Colorado, Virginia Post Positive Numbers
States with legal sports betting continue to wait for a huge jump in action once football begins. It has been a rough summer for most states with legal sports betting, but that isn’t the case for all states in every month.
While the total sports betting handle dropped in both Colorado and Virginia in July, the states were still able to post some solid numbers. Each state was able to see a jump in revenue, and that is the figure that actually matters more to the state than handle.
Both states wasted little time in becoming a competitive sports betting market, and that should continue once football cranks up again.
Colorado Sees Big Revenue Jump
Colorado is a state with both retail and online wagering, but mobile sportsbooks continue to see nearly all of the action. Mobile sportsbooks in the state had a much better month of July than in June as bettors were able to cash in on the Avalanche run to the Stanley Cup.
The total gross sports betting revenue for the month of July was nearly $21 million, and sportsbooks held over 8% of all wagers placed. The hold rate for the month of just was less than three percent, and it led to some operators losing money.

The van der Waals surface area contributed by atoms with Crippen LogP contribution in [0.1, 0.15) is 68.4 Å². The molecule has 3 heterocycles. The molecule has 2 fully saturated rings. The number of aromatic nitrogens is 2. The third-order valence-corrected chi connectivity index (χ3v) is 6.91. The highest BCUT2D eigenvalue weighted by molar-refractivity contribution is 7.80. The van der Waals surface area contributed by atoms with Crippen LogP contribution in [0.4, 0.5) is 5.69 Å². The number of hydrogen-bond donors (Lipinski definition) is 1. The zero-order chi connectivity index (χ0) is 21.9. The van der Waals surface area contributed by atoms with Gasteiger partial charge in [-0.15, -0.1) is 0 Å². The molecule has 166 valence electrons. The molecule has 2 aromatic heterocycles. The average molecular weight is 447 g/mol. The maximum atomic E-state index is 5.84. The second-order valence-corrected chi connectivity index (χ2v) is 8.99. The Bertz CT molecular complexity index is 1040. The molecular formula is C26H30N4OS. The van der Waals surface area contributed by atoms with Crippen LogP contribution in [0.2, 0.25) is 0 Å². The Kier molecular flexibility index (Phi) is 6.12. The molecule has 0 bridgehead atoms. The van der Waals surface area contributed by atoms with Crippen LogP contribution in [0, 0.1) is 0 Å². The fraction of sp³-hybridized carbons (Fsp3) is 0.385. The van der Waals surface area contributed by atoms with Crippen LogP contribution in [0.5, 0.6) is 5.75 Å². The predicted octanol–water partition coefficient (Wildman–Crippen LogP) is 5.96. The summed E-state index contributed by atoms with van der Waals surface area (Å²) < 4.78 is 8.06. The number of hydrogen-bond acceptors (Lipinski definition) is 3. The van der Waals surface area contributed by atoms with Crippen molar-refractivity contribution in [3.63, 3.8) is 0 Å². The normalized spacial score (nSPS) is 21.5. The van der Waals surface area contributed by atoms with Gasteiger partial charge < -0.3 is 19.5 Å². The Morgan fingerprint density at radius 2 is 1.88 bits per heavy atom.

The total sports betting handle fell by more than 17%, but that was attributed to a slow sports betting calendar in June. Because of changes in the laws, Colorado was able to tax over $14 million in revenue in July, which was the third-largest amount in sports betting history.
Colorado is not putting up massive numbers when it comes to tax revenue, but the yearly total is now over the $7 million mark. The state continues to be well ahead of the pace that was set in 2021, and it should blow by those marks once sportsbooks are able to cash in on football wagering.
Virginia Cashes in On Taxes
Virginia is another state that recently made changes on how sportsbooks are able to report revenue totals, and it paid off in a big way. Sportsbooks are no longer able to take out promotional credits when reporting revenue, and it allowed the state to tax over $21 million in revenue.
It was also a perfect storm in July as sportsbooks were able to win nearly 10% of the bets for the month. The average hold rate has continued to increase throughout the United States, and Virginia followed that trend.
The total sports betting handle in the state was still just $266, which is well off of where it has been in other months. Adjusted revenue accounted for over 70% of the total gross revenue for the first time in the history of Virginia sports betting.
There are now 13 online sports betting operators in Virginia and retail betting should also start to pick up later in 2022 and into 2023.